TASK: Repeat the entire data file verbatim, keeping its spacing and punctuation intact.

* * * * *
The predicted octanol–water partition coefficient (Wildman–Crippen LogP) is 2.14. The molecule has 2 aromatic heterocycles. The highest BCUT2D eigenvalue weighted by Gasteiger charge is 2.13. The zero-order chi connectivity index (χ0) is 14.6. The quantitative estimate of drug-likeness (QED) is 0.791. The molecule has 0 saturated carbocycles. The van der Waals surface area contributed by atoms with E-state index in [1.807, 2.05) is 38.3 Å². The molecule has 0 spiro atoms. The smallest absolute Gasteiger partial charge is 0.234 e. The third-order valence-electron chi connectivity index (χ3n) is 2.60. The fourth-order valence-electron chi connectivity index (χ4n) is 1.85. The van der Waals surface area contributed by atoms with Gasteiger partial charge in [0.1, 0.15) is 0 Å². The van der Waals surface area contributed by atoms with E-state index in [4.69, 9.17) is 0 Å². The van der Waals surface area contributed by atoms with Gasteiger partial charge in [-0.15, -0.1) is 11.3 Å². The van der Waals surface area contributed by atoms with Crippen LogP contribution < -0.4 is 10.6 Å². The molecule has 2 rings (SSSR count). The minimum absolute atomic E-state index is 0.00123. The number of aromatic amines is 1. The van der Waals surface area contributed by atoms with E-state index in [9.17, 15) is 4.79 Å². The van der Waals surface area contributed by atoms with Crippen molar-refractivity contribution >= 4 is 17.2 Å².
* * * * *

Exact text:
The predicted octanol–water partition coefficient (Wildman–Crippen LogP) is 2.14. The molecule has 2 aromatic heterocycles. The highest BCUT2D eigenvalue weighted by Gasteiger charge is 2.13. The zero-order chi connectivity index (χ0) is 14.6. The quantitative estimate of drug-likeness (QED) is 0.791. The molecule has 0 saturated carbocycles. The van der Waals surface area contributed by atoms with E-state index in [1.807, 2.05) is 38.3 Å². The molecule has 0 spiro atoms. The smallest absolute Gasteiger partial charge is 0.234 e. The third-order valence-electron chi connectivity index (χ3n) is 2.60. The fourth-order valence-electron chi connectivity index (χ4n) is 1.85. The van der Waals surface area contributed by atoms with Gasteiger partial charge in [0.1, 0.15) is 0 Å². The van der Waals surface area contributed by atoms with E-state index in [4.69, 9.17) is 0 Å². The van der Waals surface area contributed by atoms with Gasteiger partial charge in [-0.15, -0.1) is 11.3 Å². The van der Waals surface area contributed by atoms with Crippen LogP contribution < -0.4 is 10.6 Å². The molecule has 2 rings (SSSR count). The minimum absolute atomic E-state index is 0.00123. The number of aromatic amines is 1. The van der Waals surface area contributed by atoms with E-state index in [9.17, 15) is 4.79 Å². The van der Waals surface area contributed by atoms with Crippen molar-refractivity contribution >= 4 is 17.2 Å².